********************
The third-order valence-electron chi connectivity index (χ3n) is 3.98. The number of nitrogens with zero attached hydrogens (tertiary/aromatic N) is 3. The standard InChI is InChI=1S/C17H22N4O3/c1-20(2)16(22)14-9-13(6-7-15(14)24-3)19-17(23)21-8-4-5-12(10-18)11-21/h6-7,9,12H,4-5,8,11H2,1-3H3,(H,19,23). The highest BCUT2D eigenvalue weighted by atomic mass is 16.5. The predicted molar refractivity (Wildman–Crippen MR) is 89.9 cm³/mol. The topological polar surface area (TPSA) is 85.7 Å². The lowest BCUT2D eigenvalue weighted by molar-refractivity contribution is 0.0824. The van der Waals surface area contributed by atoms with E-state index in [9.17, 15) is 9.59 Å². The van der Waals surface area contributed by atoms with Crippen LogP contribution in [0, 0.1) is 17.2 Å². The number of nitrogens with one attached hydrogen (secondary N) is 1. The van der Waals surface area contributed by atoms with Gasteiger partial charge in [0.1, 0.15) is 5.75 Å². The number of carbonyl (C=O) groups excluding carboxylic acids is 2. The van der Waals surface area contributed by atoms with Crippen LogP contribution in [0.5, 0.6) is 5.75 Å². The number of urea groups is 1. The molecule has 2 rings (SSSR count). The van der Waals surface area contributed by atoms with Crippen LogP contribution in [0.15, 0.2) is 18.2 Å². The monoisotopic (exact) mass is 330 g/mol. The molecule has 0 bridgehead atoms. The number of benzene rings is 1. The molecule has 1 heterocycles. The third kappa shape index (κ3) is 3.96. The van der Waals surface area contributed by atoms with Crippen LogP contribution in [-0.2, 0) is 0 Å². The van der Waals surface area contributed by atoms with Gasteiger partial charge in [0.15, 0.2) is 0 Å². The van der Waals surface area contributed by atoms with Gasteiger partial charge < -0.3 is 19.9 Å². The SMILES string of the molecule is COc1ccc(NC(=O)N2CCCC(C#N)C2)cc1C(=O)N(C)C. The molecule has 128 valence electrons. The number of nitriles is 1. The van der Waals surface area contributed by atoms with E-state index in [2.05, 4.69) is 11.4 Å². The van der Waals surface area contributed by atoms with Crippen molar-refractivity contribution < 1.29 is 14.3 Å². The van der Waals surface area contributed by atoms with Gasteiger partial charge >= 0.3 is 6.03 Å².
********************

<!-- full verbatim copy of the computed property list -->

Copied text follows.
The third-order valence-electron chi connectivity index (χ3n) is 3.98. The number of nitrogens with zero attached hydrogens (tertiary/aromatic N) is 3. The standard InChI is InChI=1S/C17H22N4O3/c1-20(2)16(22)14-9-13(6-7-15(14)24-3)19-17(23)21-8-4-5-12(10-18)11-21/h6-7,9,12H,4-5,8,11H2,1-3H3,(H,19,23). The highest BCUT2D eigenvalue weighted by atomic mass is 16.5. The predicted molar refractivity (Wildman–Crippen MR) is 89.9 cm³/mol. The topological polar surface area (TPSA) is 85.7 Å². The lowest BCUT2D eigenvalue weighted by molar-refractivity contribution is 0.0824. The van der Waals surface area contributed by atoms with E-state index in [9.17, 15) is 9.59 Å². The van der Waals surface area contributed by atoms with Crippen LogP contribution in [0, 0.1) is 17.2 Å². The number of nitrogens with one attached hydrogen (secondary N) is 1. The van der Waals surface area contributed by atoms with Gasteiger partial charge in [0.1, 0.15) is 5.75 Å². The number of carbonyl (C=O) groups excluding carboxylic acids is 2. The van der Waals surface area contributed by atoms with Crippen LogP contribution in [0.5, 0.6) is 5.75 Å². The number of urea groups is 1. The molecule has 2 rings (SSSR count). The van der Waals surface area contributed by atoms with Crippen LogP contribution in [0.15, 0.2) is 18.2 Å². The monoisotopic (exact) mass is 330 g/mol. The molecule has 0 bridgehead atoms. The number of benzene rings is 1. The molecule has 1 heterocycles. The third kappa shape index (κ3) is 3.96. The van der Waals surface area contributed by atoms with Crippen LogP contribution in [-0.2, 0) is 0 Å². The van der Waals surface area contributed by atoms with Gasteiger partial charge in [0.15, 0.2) is 0 Å². The van der Waals surface area contributed by atoms with Gasteiger partial charge < -0.3 is 19.9 Å². The SMILES string of the molecule is COc1ccc(NC(=O)N2CCCC(C#N)C2)cc1C(=O)N(C)C. The molecule has 128 valence electrons. The number of nitriles is 1. The van der Waals surface area contributed by atoms with E-state index in [2.05, 4.69) is 11.4 Å². The van der Waals surface area contributed by atoms with Crippen molar-refractivity contribution < 1.29 is 14.3 Å². The van der Waals surface area contributed by atoms with Gasteiger partial charge >= 0.3 is 6.03 Å².